James “Bucky” Barnes (Comic Books)
In the 1940s, comics changed rather drastically. No longer could Batman, for example, brandish pistols and outright murder criminals by punching them into vats of acid; rather, he had to be lighthearted, kid-tested, and mother approved – because obviously comics are for children, right? (A misconception that persists to this day, though to a considerably lesser degree.)
As a result of sidekicks being deemed mandatory, Robin the Boy Wonder was introduced with all his bright colors and hilarious wisecracks at the expense of The Joker. And in response to the success of the Boy Wonder, Captain America was given James “Bucky” Barnes, a child soldier who also made hilarious jokes at the expense of arch-nemeses (namely Red Skull).
Near the end of the war, Cap and Bucky went up against the dastardly scientist and evil Hitler lackey known as Baron Zemo – a guy whose major claim to fame was accidentally gluing his own purple hood to his face. On the orders of the Red Skull, Zemo was going to use an experimental drone airplane to … do bad things, so Cap and Bucky leapt aboard to stop said things from occurring. While Cap was thrown clear of the resulting explosion and into the icy waters below, Bucky seemingly sacrificed his life.
Some forty-plus years later, Bucky’s “demise” was retconned by Ed Brubaker in the storyline “Winter Soldier.” Here, Bucky didn’t actually die; in fact, much like his good buddy Captain America (and Aang from Avatar: The Last Airbender), he, too, was frozen in the icy waters of the North Pole. However, unlike Cap, Bucky was found much sooner by the villainous Soviet Union. As his arm had been blown off in the drone explosion, Bucky was given a new bionic arm and brainwashed to be a brutal, Soviet assassin with long, lady-like hair. His new name? Winter Soldier.
Eventually, Captain America found out about Bucky’s survival and managed to bring him back to the good side of the superhero force. Later, when it was believed that Cap had died – shot to death by his brainwashed girlfriend, Sharon Carter – Bucky took up the mantle of Captain America. Until recently, that is, when he was “killed” again (but, you know, probably not really killed) by Sin in the major Marvel crossover event “Fear Itself.”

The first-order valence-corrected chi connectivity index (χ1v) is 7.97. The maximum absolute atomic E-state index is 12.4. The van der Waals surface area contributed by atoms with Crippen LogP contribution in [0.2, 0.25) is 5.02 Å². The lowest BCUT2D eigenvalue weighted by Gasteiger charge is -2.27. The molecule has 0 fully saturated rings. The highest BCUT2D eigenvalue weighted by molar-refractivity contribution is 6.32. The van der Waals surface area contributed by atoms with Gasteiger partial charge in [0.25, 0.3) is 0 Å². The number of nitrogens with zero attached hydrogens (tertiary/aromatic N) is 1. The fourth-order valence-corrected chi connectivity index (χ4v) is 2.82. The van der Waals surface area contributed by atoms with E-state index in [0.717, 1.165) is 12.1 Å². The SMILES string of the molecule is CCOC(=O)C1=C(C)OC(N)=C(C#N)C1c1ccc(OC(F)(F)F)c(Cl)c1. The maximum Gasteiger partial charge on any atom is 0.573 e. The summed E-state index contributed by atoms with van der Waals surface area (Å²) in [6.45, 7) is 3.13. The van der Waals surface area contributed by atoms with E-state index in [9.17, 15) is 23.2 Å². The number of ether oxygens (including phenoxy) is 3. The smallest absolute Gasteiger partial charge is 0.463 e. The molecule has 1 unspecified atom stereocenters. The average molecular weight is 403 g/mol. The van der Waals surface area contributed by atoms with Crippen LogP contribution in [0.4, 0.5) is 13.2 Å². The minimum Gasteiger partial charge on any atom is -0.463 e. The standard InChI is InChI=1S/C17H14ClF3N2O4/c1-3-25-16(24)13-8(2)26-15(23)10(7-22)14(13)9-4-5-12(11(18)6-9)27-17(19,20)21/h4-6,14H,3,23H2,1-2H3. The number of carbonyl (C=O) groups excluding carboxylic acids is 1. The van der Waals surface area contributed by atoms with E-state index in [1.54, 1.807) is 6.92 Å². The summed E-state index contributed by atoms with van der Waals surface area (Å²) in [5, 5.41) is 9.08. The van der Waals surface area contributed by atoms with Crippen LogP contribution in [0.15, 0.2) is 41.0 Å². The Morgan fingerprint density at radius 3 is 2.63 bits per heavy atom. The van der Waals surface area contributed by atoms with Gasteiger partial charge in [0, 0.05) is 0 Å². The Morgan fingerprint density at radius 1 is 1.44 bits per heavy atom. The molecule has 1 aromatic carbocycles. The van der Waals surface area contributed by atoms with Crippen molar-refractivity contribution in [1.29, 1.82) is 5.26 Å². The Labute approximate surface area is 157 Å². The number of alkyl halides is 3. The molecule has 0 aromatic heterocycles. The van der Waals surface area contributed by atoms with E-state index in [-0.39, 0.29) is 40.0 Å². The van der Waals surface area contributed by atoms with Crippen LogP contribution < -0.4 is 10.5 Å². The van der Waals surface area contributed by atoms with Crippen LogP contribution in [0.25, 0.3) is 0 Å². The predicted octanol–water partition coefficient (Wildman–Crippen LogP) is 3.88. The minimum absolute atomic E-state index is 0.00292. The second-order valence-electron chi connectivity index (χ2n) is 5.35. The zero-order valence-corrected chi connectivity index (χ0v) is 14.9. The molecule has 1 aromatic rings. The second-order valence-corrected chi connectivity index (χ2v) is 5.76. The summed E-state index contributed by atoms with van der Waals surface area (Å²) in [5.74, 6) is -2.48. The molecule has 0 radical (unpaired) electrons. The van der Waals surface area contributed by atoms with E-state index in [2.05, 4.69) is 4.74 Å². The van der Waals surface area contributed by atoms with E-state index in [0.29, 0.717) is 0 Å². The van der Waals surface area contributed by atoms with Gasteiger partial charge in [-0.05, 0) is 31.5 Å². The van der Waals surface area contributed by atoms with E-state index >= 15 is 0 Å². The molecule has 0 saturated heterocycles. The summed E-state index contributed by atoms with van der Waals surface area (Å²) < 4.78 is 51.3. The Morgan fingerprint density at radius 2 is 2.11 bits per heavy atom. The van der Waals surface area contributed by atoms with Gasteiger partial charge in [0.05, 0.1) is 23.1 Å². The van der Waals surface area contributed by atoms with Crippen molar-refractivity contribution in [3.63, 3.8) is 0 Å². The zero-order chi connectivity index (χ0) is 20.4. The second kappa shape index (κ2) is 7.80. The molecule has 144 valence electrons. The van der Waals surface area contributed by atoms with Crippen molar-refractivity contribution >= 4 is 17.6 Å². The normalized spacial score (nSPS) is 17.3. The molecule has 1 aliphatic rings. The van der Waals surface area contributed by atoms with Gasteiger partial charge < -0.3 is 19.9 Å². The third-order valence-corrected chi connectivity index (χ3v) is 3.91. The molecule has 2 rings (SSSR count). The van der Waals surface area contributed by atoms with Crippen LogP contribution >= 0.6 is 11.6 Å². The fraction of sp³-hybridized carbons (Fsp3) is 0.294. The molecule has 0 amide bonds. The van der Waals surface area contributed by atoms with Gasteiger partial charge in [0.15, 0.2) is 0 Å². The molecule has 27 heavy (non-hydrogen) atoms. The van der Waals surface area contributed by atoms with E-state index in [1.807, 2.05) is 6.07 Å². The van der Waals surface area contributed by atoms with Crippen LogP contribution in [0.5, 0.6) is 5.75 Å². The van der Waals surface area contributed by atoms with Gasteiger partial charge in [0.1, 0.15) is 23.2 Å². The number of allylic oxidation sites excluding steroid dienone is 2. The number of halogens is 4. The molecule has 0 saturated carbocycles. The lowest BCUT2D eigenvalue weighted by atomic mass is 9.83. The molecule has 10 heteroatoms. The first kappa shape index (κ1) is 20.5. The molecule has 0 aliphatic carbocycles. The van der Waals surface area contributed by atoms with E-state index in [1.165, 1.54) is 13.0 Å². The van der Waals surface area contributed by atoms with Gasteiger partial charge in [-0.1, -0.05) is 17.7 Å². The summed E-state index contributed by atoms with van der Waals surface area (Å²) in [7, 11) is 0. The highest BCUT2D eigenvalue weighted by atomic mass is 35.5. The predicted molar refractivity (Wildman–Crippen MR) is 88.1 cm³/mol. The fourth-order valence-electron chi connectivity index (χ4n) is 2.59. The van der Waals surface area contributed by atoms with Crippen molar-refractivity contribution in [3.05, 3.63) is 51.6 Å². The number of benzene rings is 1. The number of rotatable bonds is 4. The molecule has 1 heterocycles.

The James “Bucky” Barnes of the Ultimate Universe, developed by Mark Millar, wasn’t just the same age as Steve Rogers – he was also his childhood friend. Additionally, Bucky was less a superhero sidekick to the Captain and more a war photographer documenting his death-defying exploits (Jimmy Olsen, anyone?).
After Captain America was once again frozen in icy waters and presumed dead, Bucky went back home, married Steve Rogers’ sweetheart, Gail Richards, and they had a family together. When Steve was unfrozen some years later, he reestablished his friendship with Bucky and his once sweetheart, Gail, both of whom were at that point quite elderly.
James “Bucky” Barnes (Film)
The Bucky Barnes from the film is a combination of 616 Bucky – the slightly older, retconned version courtesy of Ed Brubaker – and Ultimate Bucky. Like Mark Millar’s Ultimate Bucky, the film version (Sebastian Stan of Gossip Girl fame) is the lifelong, childhood friend of Steve Rogers.
After being rescued from Hydra’s headquarters/prison facility, Stan’s Bucky is basically Captain America’s adult sidekick for the duration of (1) montage and (1) train assault scene. This is one of those crazy trains that’s always steering recklessly around steep turns on massive, snowy mountain sides, so a Hydra laser blast results in Bucky falling to his “death” (but probably not, if sequel rumors are anything to go by) into an icy river far below.
Before he “dies,” we see foreshadowing glimpses of Bucky’s eventual Winter Soldier ways: A dark blue uniform that resembles the Winter Soldier outfit more so than the original Bucky outfit, a somewhat hidden aggressiveness, and a scene where he’s sniping enemy soldiers (indeed, the sniper rifle is the Winter Soldier’s weapon of choice).